United States Nuclear Regulatory Commission - Protecting People and the Environment

International HRA Empirical Study – Phase 1 Report (NUREG/IA-0216, Volume 1)

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Publication Information

Date Published: November 2009

Prepared by:
E. Lois 1, V.N.Dang2, J. Forester3, H. Broberg5,
S. Massaiu5, M. Hildebrandt5,P. Ø. Braarud5,
G. Parry1, J. Julius4, R. Boring3, I. Männistö5,
A. Bye5

1 U.S. Nuclear Regulatory Commission, USA
2 Paul Scherrer Institute, Switzerland
3 Sandia National Laboratories, USA
4 Scientech, USA
5 OECD Halden Reactor Project, Norway

Published by:
Office of Nuclear Regulatory Research
U.S. Nuclear Regulatory Commission
Washington, DC 20555-0001

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Abstract

Volume 1 of NUREG/IA-0216 documents the Pilot Phase of the International Human Reliability Analysis (HRA) Empirical Study. This three-phase study is a multinational, multiteam effort supported by the Organization for Economic Cooperation and Development (OECD) Halden Reactor Project, the Swiss Federal Nuclear Safety Inspectorate, the U.S. Electric Power Research Institute, and the U.S. Nuclear Regulatory Commission (NRC). The Pilot has also been documented as a Halden publication: HWR-844, October 2009.

The objective of this study is to develop an empirically based understanding of the performance, strengths, and weaknesses of different HRA methods used to model human response to accident sequences in probabilistic risk assessments (PRAs). The empirical basis was developed through experiments performed at the Halden Reactor Project HAMMLAB (HAlden huMan-Machine LABoratory) research simulator, with real crews responding to accident situations similar to those modeled in PRAs. The scope of the study is limited to HRA methods thought appropriate for use in PRAs evaluating internal events during full power operations of current light water reactors. The study consists of performing HRAs for predefined human actions, with different HRA teams using different methods. Nuclear power plant crews perform these human actions at the Halden simulator, Halden experimentalists collect and interpret the data to fit HRA data needs, and an independent group of experts compare the results of each HRA method/team to the Halden crew performance data.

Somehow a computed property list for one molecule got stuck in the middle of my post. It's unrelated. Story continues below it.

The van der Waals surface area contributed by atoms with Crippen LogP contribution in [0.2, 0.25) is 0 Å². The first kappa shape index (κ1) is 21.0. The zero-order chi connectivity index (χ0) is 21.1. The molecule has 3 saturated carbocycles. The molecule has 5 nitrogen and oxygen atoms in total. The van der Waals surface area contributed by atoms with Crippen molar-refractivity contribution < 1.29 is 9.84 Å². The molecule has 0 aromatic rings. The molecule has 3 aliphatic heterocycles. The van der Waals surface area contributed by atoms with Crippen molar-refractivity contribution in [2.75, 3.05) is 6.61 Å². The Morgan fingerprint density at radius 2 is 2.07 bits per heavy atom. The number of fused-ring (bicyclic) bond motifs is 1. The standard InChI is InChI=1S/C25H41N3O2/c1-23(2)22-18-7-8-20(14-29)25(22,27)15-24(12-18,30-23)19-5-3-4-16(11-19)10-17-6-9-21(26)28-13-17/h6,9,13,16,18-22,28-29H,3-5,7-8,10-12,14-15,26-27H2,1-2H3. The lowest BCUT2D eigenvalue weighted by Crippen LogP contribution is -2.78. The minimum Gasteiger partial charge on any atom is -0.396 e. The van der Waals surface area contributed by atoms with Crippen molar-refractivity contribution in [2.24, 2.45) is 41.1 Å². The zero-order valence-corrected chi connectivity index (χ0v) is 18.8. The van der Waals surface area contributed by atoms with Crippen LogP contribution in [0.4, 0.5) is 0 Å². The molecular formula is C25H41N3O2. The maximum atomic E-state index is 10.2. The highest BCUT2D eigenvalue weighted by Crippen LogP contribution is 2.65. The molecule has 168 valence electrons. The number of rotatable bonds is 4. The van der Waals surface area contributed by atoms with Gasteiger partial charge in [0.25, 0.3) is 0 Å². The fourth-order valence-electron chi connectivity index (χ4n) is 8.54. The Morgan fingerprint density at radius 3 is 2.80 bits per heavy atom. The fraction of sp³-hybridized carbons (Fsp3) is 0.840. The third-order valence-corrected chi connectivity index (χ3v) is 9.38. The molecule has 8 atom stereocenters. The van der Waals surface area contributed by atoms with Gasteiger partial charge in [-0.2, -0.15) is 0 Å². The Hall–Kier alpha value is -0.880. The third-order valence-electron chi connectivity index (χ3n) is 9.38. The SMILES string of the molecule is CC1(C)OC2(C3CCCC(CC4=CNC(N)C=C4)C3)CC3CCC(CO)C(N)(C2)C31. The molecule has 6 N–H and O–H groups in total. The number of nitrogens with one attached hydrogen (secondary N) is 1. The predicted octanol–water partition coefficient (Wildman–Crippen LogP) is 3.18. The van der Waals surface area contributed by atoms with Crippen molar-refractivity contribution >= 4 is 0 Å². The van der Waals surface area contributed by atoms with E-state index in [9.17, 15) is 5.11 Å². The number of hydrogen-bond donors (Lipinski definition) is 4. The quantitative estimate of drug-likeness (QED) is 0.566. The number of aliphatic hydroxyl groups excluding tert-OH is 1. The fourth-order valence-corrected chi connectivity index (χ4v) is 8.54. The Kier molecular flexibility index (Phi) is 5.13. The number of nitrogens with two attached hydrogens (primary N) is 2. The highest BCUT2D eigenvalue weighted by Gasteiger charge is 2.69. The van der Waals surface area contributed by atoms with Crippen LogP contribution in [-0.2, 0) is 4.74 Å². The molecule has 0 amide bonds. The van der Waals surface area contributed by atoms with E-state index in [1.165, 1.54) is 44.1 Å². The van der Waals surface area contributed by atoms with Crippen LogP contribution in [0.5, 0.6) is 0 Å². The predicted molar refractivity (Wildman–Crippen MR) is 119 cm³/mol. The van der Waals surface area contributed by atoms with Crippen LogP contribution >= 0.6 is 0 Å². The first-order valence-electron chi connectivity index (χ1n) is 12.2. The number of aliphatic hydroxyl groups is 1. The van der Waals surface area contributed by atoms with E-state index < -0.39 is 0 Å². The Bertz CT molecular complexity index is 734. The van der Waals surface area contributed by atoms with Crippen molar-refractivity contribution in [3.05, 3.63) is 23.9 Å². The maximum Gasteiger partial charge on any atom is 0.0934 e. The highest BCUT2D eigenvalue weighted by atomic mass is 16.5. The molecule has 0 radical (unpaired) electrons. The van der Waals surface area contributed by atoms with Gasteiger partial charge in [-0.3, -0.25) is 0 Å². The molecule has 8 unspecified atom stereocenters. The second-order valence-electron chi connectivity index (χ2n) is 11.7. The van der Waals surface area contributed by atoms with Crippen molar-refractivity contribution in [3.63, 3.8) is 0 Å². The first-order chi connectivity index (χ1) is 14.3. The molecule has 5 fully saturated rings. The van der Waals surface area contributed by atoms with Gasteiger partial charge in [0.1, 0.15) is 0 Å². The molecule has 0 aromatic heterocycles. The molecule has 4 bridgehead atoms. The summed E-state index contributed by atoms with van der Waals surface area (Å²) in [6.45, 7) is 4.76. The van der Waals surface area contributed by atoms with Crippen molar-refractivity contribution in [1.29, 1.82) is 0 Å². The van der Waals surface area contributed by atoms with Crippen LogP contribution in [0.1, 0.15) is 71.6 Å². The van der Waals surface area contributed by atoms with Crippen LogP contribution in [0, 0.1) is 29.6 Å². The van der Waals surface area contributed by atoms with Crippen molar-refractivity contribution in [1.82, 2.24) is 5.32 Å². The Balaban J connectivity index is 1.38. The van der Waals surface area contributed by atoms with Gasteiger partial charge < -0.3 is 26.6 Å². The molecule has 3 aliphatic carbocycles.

The Pilot Phase consisted of developing, testing, and revising the study's methodology and design. Phase 2, which will be documented in Volume 2, consists of the comparison of HRA predictions for all nine steam generator tube rupture human actions. Phase 3, which will be documented in Volume 3, consists of the comparison of four loss-of-feedwater human actions, as well as documentation of the overall study results. The results of the Empirical Study will provide a technical basis for improving individual methods, improving existing guidance documents for performing and reviewing HRAs (e.g., NUREG-1792, HRA Good Practices), and developing additional guidance and training materials for implementing individual methods.

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